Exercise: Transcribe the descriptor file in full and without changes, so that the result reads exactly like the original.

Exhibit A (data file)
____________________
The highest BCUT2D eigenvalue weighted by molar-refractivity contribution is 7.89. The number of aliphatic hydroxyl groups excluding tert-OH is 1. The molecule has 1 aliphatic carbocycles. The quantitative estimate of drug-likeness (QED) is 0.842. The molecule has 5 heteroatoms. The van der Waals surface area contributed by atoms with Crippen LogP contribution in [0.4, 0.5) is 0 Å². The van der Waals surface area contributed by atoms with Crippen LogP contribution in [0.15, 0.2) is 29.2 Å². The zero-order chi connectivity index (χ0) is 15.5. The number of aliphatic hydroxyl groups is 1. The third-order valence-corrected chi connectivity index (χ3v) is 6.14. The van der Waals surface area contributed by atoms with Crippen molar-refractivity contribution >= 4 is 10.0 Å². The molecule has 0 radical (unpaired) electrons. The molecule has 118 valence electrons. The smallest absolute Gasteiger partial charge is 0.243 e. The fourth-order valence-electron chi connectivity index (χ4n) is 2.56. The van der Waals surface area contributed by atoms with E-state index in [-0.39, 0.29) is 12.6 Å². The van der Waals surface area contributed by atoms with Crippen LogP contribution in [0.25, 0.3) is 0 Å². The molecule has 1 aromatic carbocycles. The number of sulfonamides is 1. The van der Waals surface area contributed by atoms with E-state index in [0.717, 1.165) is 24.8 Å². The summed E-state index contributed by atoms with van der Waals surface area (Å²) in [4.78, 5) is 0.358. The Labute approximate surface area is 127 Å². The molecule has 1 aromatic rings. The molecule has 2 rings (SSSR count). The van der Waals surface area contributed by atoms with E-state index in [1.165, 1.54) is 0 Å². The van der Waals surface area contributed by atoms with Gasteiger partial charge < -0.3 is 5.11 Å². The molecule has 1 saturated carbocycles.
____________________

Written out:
The highest BCUT2D eigenvalue weighted by molar-refractivity contribution is 7.89. The number of aliphatic hydroxyl groups excluding tert-OH is 1. The molecule has 1 aliphatic carbocycles. The quantitative estimate of drug-likeness (QED) is 0.842. The molecule has 5 heteroatoms. The van der Waals surface area contributed by atoms with Crippen LogP contribution in [0.4, 0.5) is 0 Å². The van der Waals surface area contributed by atoms with Crippen LogP contribution in [0.15, 0.2) is 29.2 Å². The zero-order chi connectivity index (χ0) is 15.5. The number of aliphatic hydroxyl groups is 1. The third-order valence-corrected chi connectivity index (χ3v) is 6.14. The van der Waals surface area contributed by atoms with Crippen molar-refractivity contribution >= 4 is 10.0 Å². The molecule has 0 radical (unpaired) electrons. The molecule has 118 valence electrons. The smallest absolute Gasteiger partial charge is 0.243 e. The fourth-order valence-electron chi connectivity index (χ4n) is 2.56. The van der Waals surface area contributed by atoms with E-state index in [-0.39, 0.29) is 12.6 Å². The van der Waals surface area contributed by atoms with Crippen LogP contribution in [0.25, 0.3) is 0 Å². The molecule has 1 aromatic carbocycles. The number of sulfonamides is 1. The van der Waals surface area contributed by atoms with E-state index in [0.717, 1.165) is 24.8 Å². The summed E-state index contributed by atoms with van der Waals surface area (Å²) in [4.78, 5) is 0.358. The Labute approximate surface area is 127 Å². The molecule has 1 aromatic rings. The molecule has 2 rings (SSSR count). The van der Waals surface area contributed by atoms with E-state index in [1.165, 1.54) is 0 Å². The van der Waals surface area contributed by atoms with Gasteiger partial charge < -0.3 is 5.11 Å². The molecule has 1 saturated carbocycles.